Libyan rebels 311 R.
(photo credit: REUTERS)
LONDON - Britain on Wednesday recognized the Libyan rebel movement as the country's legitimate government and swiftly unblocked 91 million pounds in frozen assets.
It also invited the opposition to replace diplomats of Muammar Gaddafi's government in London, who have been expelled.
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The move was announced after a United Nations peace envoy left Libya having spoken to both sides but apparently failing to make a breakthrough in ending the five-month uprising against Gaddafi's 41-year rule.
The United States and some 25 other nations have also recognized the Benghazi-based opposition, potentially freeing up billions of dollars in frozen funds. Russia, however, has criticized such moves, accusing nations of pursuing a "policy of isolation" and taking sides in a civil war.
Meanwhile, the International Criminal Court, which has issued an arrest
warrant for Gaddafi and two of his sons, said "justice must be done"
irrespective of any political agreement.
The ICC comments follow Britain and France dropping their calls for
Gaddafi to quit power and leave the country -- seemingly part of a new
diplomatic push to end the war as the rebels struggle to make
significant gains on the battlefield, despite four months of NATO
bombing of Gaddafi's forces.
British Foreign Secretary William Hague, confirming London's recognition
of the rebels, said: "This decision reflects the National Transitional
Council's increasing legitimacy, competence and success in reaching out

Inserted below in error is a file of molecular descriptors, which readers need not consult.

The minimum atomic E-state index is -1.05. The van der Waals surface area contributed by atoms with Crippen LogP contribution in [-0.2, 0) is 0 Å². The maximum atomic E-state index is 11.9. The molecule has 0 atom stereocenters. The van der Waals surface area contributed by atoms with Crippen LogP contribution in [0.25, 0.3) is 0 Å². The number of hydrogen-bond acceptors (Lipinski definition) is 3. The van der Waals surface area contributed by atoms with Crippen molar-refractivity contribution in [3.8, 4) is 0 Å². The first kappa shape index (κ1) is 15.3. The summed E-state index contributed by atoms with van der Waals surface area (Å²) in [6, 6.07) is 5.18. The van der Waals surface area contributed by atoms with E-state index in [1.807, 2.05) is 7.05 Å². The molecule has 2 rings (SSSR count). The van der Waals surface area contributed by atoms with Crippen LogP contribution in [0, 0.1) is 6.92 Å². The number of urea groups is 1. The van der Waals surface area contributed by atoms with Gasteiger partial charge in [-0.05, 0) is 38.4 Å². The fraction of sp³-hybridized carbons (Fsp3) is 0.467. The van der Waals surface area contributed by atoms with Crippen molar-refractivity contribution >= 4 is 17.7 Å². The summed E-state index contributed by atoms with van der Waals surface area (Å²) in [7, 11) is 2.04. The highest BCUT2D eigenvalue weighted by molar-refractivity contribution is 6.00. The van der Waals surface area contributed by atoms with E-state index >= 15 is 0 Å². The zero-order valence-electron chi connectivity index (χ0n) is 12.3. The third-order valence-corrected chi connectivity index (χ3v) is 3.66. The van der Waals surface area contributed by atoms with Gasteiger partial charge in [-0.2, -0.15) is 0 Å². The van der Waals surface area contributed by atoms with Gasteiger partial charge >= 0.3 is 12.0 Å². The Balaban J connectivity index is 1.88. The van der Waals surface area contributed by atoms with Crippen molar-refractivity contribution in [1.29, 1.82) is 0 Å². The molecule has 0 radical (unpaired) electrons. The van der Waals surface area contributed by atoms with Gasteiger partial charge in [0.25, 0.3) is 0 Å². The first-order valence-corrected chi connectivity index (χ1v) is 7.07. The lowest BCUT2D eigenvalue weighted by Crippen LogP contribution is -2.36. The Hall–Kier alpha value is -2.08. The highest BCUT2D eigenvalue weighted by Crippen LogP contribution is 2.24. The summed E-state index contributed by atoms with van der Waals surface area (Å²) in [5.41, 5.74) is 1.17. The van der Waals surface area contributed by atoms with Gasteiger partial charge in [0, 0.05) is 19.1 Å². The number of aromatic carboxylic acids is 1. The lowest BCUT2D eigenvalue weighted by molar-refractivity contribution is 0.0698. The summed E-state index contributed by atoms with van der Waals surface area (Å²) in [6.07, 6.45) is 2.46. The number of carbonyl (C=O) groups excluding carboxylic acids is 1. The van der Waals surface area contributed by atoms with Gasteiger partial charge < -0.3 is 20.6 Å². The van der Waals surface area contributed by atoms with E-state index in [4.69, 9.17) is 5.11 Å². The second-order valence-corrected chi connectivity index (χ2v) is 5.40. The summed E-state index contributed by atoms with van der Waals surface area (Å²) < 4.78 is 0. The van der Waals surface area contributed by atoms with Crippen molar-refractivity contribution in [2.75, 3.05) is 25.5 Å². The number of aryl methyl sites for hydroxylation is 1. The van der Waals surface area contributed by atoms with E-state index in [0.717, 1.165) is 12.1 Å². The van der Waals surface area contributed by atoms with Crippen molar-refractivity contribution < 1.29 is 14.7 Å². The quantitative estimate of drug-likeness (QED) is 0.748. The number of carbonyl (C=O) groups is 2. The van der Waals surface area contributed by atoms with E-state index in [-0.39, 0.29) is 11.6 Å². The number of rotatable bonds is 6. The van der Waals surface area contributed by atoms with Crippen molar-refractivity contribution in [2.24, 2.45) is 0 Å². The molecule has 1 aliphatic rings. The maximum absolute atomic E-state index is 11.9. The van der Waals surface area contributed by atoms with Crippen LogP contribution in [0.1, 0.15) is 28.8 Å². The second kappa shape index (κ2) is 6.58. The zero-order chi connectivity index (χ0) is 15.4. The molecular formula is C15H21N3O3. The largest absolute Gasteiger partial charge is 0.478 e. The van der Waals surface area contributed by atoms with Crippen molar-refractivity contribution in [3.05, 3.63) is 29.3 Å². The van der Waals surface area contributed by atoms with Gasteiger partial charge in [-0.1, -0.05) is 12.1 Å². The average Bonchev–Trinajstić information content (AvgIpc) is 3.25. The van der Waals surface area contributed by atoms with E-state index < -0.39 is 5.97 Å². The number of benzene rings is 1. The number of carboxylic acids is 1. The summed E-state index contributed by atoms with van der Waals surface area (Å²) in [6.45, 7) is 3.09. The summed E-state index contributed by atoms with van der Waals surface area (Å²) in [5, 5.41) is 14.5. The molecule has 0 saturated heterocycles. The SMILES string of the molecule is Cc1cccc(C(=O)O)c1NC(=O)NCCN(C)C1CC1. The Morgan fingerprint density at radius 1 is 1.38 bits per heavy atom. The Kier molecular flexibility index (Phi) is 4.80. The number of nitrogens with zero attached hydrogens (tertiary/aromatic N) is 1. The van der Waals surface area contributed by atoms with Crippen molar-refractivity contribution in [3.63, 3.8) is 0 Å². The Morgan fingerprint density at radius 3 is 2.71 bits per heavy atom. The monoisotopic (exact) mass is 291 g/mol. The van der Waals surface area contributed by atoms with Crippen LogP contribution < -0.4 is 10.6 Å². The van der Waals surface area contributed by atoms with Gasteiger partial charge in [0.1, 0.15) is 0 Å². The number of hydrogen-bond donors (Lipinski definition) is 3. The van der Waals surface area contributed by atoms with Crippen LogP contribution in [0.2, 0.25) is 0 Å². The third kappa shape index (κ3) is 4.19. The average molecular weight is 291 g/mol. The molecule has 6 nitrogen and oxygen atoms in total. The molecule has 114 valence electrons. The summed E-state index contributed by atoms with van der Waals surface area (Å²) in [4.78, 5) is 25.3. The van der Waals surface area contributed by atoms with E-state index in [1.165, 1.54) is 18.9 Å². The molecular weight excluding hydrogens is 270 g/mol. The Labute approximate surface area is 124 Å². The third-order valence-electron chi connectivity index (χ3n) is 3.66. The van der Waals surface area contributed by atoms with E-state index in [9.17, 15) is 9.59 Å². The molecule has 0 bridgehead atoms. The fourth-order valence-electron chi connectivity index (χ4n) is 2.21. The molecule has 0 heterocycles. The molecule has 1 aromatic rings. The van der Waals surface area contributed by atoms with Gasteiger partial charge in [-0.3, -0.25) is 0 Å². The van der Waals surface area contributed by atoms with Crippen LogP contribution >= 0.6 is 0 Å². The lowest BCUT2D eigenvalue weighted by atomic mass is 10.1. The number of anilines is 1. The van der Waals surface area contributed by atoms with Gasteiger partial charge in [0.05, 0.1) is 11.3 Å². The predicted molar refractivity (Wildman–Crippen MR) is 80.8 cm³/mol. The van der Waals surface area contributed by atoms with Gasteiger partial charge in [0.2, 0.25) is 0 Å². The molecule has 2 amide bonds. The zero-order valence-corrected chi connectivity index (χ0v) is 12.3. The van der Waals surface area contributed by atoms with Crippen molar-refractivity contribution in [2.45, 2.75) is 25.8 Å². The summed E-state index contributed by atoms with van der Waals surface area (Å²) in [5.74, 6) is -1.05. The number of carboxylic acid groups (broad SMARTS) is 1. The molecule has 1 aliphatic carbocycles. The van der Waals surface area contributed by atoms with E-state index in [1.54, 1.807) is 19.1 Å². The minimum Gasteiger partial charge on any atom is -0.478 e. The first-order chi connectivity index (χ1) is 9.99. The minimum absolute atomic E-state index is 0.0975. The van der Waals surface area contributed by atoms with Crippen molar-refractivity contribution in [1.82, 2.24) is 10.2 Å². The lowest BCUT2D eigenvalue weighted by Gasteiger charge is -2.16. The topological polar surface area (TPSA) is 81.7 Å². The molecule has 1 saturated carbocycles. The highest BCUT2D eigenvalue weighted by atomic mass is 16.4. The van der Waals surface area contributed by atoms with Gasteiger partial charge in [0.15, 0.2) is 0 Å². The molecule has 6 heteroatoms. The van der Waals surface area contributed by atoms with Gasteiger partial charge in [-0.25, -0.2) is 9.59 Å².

to Libyans across the country."
Hague said London would invite the council to replace Libya's diplomats
in Britain and free up some funds currently blocked due to an asset
freeze on Libyan funds.
"At the request of the Arabian Gulf Oil Company, a Libyan oil company,
the United Kingdom is ready to make available 91 million pounds of the
company's assets in the United Kingdom."
The rebels have long called on nations to give the administration in
Benghazi access to Libyan assets frozen abroad so they can cover the
daily costs of running the east of the country, which they now control.
They won $1.1 billion at a donor conference in June and received a
further boost this week when Turkey dispatched the first cargo of fuel
in a multi-million dollar supply deal.
But their fighters remain poorly armed and often disorganized.
Despite four months of NATO air strikes on pro-Gaddafi forces, the
rebels have failed to make a big gains towards Tripoli and appear
unlikely to make a breakthrough before the start in early August of the
Muslim holy month of Ramadan.